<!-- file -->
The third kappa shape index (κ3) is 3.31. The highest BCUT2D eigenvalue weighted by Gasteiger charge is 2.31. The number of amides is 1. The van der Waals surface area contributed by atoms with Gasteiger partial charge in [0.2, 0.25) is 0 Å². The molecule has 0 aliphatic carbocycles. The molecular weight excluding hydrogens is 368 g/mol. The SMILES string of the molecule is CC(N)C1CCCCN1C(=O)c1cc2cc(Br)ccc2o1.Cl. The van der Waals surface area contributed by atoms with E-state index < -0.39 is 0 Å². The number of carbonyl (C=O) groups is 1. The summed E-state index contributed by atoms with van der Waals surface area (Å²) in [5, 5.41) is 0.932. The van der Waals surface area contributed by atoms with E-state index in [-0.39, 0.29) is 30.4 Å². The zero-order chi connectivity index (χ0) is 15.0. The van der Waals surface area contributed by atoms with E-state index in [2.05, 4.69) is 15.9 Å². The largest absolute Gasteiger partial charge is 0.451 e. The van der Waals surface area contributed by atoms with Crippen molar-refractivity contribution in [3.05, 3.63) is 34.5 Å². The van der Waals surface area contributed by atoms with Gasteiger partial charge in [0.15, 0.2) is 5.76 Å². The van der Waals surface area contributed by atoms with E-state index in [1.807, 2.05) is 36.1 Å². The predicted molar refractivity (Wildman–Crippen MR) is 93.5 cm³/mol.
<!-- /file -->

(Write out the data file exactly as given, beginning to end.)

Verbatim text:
The third kappa shape index (κ3) is 3.31. The highest BCUT2D eigenvalue weighted by Gasteiger charge is 2.31. The number of amides is 1. The van der Waals surface area contributed by atoms with Gasteiger partial charge in [0.2, 0.25) is 0 Å². The molecule has 0 aliphatic carbocycles. The molecular weight excluding hydrogens is 368 g/mol. The SMILES string of the molecule is CC(N)C1CCCCN1C(=O)c1cc2cc(Br)ccc2o1.Cl. The van der Waals surface area contributed by atoms with E-state index < -0.39 is 0 Å². The number of carbonyl (C=O) groups is 1. The summed E-state index contributed by atoms with van der Waals surface area (Å²) in [5, 5.41) is 0.932. The van der Waals surface area contributed by atoms with E-state index in [-0.39, 0.29) is 30.4 Å². The zero-order chi connectivity index (χ0) is 15.0. The van der Waals surface area contributed by atoms with E-state index in [2.05, 4.69) is 15.9 Å². The largest absolute Gasteiger partial charge is 0.451 e. The van der Waals surface area contributed by atoms with Crippen molar-refractivity contribution in [3.05, 3.63) is 34.5 Å². The van der Waals surface area contributed by atoms with Gasteiger partial charge in [0.15, 0.2) is 5.76 Å². The van der Waals surface area contributed by atoms with E-state index in [1.807, 2.05) is 36.1 Å². The predicted molar refractivity (Wildman–Crippen MR) is 93.5 cm³/mol.